I have yet to see a believable explanation as to why we remain in this fiasco called the "European Union". All we get is meaningless platitudes such as "we must be at the heart of Europe". I see no merit in remaining politically connected to a group of countries who each have their own agendas and consequently cannot agree on anything - least of all the budget!
Charles Mouncey, Bury St Edmunds, England

I doubt very much that we will see a budget agreement during the Blair term. I think the people of Europe should ask themselves; "Do we need EU, and do we need the Euro"? If not, I think it's time to break up the ties with EU and remove the colossal burden of administrative cost caused by the parliaments in Strasbourg and Brussels.
H Andersen, Gothenburg, Sweden

It's interesting to see comments from French posters like Dominique and Pascal. I think they miss the point of what most Brits think. No-one is arguing that Europe shouldn't produce its own food. Instead, we just wonder why everyone else should have to pay for France getting 40% of the CAP expenditure, when France is at least as well off as the UK. Wouldn't it just make sense to have each member state making net contributions to the EU proportional to their GDPs?
Gerard, Derby, UK

It seems crystal clear that EU needs to stop protecting its farmers at the expense of the rest of the world's developing countries. We have a free market economy - let's diversify, let's grow produce that's based on a level playing field for the sugar and pineapple farmers from Third World countries. It seems clear that poverty and rising terrorism can be reduced with a fair approach.
Antony, York, England

Thousands of miners, car workers etc are thrown out of work and nobody blinks. One farmer about to lose his job and it's a national crisis. Scrap the CAP and wake Europe up to what it really is, an urban society.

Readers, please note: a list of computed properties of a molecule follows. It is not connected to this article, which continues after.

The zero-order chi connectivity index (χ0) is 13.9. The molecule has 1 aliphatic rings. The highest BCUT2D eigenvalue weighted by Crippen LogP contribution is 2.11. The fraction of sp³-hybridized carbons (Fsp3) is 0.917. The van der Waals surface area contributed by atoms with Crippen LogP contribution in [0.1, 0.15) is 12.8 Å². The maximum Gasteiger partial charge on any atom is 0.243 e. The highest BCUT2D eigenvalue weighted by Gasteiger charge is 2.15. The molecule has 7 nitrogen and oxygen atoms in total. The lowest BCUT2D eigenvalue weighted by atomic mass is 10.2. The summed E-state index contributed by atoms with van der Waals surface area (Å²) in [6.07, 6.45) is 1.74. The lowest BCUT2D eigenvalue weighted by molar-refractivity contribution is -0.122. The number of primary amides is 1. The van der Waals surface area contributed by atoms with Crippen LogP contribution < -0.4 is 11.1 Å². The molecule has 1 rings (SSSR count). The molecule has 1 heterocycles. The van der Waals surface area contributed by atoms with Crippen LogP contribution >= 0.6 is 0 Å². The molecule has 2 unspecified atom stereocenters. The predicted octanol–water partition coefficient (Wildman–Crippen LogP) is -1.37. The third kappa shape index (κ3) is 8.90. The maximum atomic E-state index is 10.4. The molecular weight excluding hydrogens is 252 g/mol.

Dale Muir, Ioannina, Greece

The problem is that British citizens and European citizens generally have a ghetto mentality (France is only 21 miles from the UK for goodness sake!). There's an entire continent of opportunity and if you don't take the chance then someone else will!
Jonathan Kingsbury, Salisbury, UK

There seems to be at least a significant proportion of the people of Britain who want nothing more to do with the corrupt Franco-German club known as the EU. And yet we are denied a vote on anything related to the EU. What bit of the word "democracy" does Tony Blair not understand? Of course the EU will never agree on a budget. They never agree on anything of significance, so why change now?
Steve Butler, Basingstoke, England

Mr Blair is entirely correct to demand reform of the Common Agricultural Policy in return for conceding the rebate. However, this is doomed to fail because of Chirac's typically French attitude of "What's mine is mine, and what's yours is negotiable". Stand Firm Mr Blair!
Jim Kaufman, Houston, Texas, USA